Applicant-admitted prior art (“AAPA”) refers to a situation in patent applications where the person or entity applying for a patent acknowledges the existence of prior art relevant to their invention. When an applicant admits prior art, they are essentially acknowledging that the invention they are seeking to patent is not entirely new or novel. By admitting the existence of prior art, the Applicant is disclosing that similar or related technologies or inventions already exist, which could potentially impact the patentability of their own invention.
In the United States, AAPA is construed broadly to include any “statement by an applicant in the specification or made during prosecution identifying the work of another as ‘prior art’ ... regardless of whether the admitted prior art would otherwise qualify as prior art under the statutory categories of 35 U.S.C. §102.” (MPEP 2129 Admissions as Prior Art [R-07.2022]). Accordingly, a statement made by the Applicant in the patent application or made to the Examiner during prosecution can be relied upon to deny the Applicant from being granted a patent or similarly utilized to invalidate a granted patent.
Including AAPA in a patent application presents both advantages and disadvantages for patent applicants. On the positive side, including AAPA allows applicants to utilize it as evidence to clarify subject matter that falls outside the claims' scope. This can be particularly helpful in scenarios where an Inter Partes Review (“IPR”) petitioner puts forth an excessively broad interpretation of the claims.
However, there are also drawbacks to including AAPA in a patent application. One such drawback is that it provides an IPR petitioner with convenient access to additional material that could potentially supplement the patents or printed publications that form the basis of an IPR challenge. This increases the likelihood of a petitioner finding supplementary evidence to strengthen their case against the patent.
Updated Director Memo On Use of AAPA in IPRs
Under 35 U.S.C. § 311(b), IPR challenges to invalidate a patent may be instituted only “on the basis of prior art consisting of patents or printed publications.” ( 35 U.S. Code § 311). However, the statute is silent as to whether AAPA constitutes a printed publication within the meaning of 35 U.S.C. § 311(b).
On June 9, 2022, U.S. Patent and Trademark Office Director Kathi Vidal issued the “2022 Updated AAPA Guidance Memo” (“the Memo”) regarding the use of AAPA in an IPR. The memorandum clarified that, in the context of 35 U.S.C. § 311, while AAPA can’t be the sole “prior art” cited as the basis of an obviousness argument, it can be used in combination with patents or printed publications to support a petitioner’s grounds of unpatentability. The Federal Circuit’s decision in Qualcomm Inc. v. Apple Inc., 24 F.4th 1367 (Fed. Cir. 2022) supported this notion, stating that the basis of a ground for an IPR must be patents or printed publications, not the challenged patent itself.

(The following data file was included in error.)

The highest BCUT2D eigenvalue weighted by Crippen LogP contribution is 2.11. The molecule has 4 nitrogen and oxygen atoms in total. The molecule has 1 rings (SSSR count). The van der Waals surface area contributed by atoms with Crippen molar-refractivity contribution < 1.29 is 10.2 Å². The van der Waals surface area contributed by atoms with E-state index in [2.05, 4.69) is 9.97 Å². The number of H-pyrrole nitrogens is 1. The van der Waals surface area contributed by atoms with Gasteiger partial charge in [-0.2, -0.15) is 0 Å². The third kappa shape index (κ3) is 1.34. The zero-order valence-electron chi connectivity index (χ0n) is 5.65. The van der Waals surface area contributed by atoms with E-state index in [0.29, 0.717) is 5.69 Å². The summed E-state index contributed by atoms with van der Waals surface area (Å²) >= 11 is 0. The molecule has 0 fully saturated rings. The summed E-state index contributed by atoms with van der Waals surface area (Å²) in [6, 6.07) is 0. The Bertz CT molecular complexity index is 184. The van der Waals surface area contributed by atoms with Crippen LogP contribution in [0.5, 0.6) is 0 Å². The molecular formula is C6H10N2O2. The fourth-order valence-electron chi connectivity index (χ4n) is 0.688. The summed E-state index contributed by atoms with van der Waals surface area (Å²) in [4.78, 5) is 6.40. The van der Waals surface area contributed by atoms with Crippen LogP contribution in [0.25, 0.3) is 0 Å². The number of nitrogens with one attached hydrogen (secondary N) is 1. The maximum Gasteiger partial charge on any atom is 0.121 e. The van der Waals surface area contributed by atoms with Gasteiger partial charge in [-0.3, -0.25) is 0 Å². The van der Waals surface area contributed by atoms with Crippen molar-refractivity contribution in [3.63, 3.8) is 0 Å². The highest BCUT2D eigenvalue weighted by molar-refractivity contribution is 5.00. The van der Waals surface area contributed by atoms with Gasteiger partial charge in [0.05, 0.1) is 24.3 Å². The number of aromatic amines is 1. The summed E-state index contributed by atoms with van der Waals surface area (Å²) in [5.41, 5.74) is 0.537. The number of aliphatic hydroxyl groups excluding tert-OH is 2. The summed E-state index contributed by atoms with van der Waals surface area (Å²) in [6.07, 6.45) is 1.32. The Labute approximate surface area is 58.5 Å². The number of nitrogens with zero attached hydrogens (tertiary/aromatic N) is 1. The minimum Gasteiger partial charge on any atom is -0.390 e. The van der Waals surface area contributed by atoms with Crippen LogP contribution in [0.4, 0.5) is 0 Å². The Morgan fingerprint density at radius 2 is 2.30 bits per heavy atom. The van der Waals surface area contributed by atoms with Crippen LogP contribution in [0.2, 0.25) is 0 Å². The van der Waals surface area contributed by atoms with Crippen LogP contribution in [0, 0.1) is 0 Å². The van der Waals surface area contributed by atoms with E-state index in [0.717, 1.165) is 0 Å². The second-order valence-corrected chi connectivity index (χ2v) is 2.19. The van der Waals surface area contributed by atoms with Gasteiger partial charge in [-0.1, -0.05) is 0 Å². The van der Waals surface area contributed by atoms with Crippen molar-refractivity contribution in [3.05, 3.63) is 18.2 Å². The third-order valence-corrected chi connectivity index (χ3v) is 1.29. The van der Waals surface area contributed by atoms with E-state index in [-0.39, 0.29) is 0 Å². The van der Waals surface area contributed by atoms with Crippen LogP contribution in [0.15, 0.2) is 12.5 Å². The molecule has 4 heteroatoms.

The Memo emphasized that evidence of a skilled artisan’s knowledge is crucial for an obviousness analysis, and admissions in the specification can be used as evidence of the background knowledge possessed by a person skilled in the art. The Board should consider admissions when the petition combines them with reliance on prior art patents or printed publications.
Under the Memo, admissions may include statements from the specification of the challenged patent related to what was “conventional” or “well-known,” though the parties may dispute the significance of such statements including whether the statements actually constitute admissions or evidence of the background knowledge possessed by a person of ordinary skill in the art. However, as explained in the Memo, these admissions are limited to invalidity contentions under § 103 and can only be used to:
- supply missing claim limitations that were generally known in the art prior to the invention (for pre-AIA patents) or the effective filing date of the claimed invention (for post-AIA patents);
- support a motivation to combine particular disclosures; or
- demonstrate the knowledge of the ordinarily-skilled artisan at the time of the invention (for pre-AIA patents) or the effective filing date of the claimed invention (for post-AIA patents) for any other purpose related to patentability. (2022 Updated AAPA Guidance Memo)
As a result, the updated guidance provided clarity on the use of Applicant admitted prior art in IPR proceedings, allowing for its appropriate incorporation in combination with prior art patents or printed publications to establish unpatentability grounds.
SolarEdge Technologies v. SMA Solar Technology
On June 8, 2023, Director Vidal issued a sua sponte review of SolarEdge Technologies Ltd., v. SMA Solar Technology AG, IPR 2020-00021 in which the PTAB held that SolarEdge failed to show that any challenged claims of SMA’s patent were invalid under the guidance outlined in the Memo. Specifically, at issue in the sua sponte review were whether a statement made by SMA Solar (“Patent Owner”) constituted AAPA and whether the Patent Owner forfeited the right to argue that the AAPA was not “known” in the prior art